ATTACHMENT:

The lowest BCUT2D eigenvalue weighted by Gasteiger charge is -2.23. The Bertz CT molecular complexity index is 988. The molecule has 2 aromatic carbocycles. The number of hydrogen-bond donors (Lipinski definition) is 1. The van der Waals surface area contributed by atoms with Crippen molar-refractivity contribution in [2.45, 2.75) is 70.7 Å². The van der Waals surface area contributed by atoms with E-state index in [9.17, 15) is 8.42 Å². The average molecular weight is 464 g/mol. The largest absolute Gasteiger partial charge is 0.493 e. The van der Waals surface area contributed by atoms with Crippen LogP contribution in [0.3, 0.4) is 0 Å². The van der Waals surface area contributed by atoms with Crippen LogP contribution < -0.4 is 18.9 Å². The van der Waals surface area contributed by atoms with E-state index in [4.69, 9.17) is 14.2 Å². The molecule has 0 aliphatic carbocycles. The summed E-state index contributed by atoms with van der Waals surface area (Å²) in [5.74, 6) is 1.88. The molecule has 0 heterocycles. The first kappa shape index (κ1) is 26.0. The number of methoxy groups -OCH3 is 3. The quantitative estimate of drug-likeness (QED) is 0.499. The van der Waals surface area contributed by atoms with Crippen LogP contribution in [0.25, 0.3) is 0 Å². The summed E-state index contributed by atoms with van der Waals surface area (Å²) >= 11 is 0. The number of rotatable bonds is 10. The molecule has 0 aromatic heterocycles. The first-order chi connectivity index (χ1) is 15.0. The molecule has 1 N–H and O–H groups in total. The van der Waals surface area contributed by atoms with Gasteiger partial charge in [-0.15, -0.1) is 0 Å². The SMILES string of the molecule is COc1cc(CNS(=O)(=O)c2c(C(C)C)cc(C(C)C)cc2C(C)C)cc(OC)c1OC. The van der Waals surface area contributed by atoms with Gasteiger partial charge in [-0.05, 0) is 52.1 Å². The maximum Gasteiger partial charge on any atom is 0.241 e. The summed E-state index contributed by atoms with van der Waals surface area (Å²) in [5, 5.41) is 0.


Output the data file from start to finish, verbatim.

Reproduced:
The lowest BCUT2D eigenvalue weighted by Gasteiger charge is -2.23. The Bertz CT molecular complexity index is 988. The molecule has 2 aromatic carbocycles. The number of hydrogen-bond donors (Lipinski definition) is 1. The van der Waals surface area contributed by atoms with Crippen molar-refractivity contribution in [2.45, 2.75) is 70.7 Å². The van der Waals surface area contributed by atoms with E-state index in [9.17, 15) is 8.42 Å². The average molecular weight is 464 g/mol. The largest absolute Gasteiger partial charge is 0.493 e. The van der Waals surface area contributed by atoms with Crippen LogP contribution in [0.3, 0.4) is 0 Å². The van der Waals surface area contributed by atoms with Crippen LogP contribution < -0.4 is 18.9 Å². The van der Waals surface area contributed by atoms with E-state index in [4.69, 9.17) is 14.2 Å². The molecule has 0 aliphatic carbocycles. The summed E-state index contributed by atoms with van der Waals surface area (Å²) in [5.74, 6) is 1.88. The molecule has 0 heterocycles. The first kappa shape index (κ1) is 26.0. The number of methoxy groups -OCH3 is 3. The quantitative estimate of drug-likeness (QED) is 0.499. The van der Waals surface area contributed by atoms with Crippen LogP contribution in [0.25, 0.3) is 0 Å². The summed E-state index contributed by atoms with van der Waals surface area (Å²) >= 11 is 0. The number of rotatable bonds is 10. The molecule has 0 aromatic heterocycles. The first-order chi connectivity index (χ1) is 15.0. The molecule has 1 N–H and O–H groups in total. The van der Waals surface area contributed by atoms with Gasteiger partial charge in [-0.15, -0.1) is 0 Å². The SMILES string of the molecule is COc1cc(CNS(=O)(=O)c2c(C(C)C)cc(C(C)C)cc2C(C)C)cc(OC)c1OC. The van der Waals surface area contributed by atoms with Gasteiger partial charge in [-0.05, 0) is 52.1 Å². The maximum Gasteiger partial charge on any atom is 0.241 e. The summed E-state index contributed by atoms with van der Waals surface area (Å²) in [5, 5.41) is 0.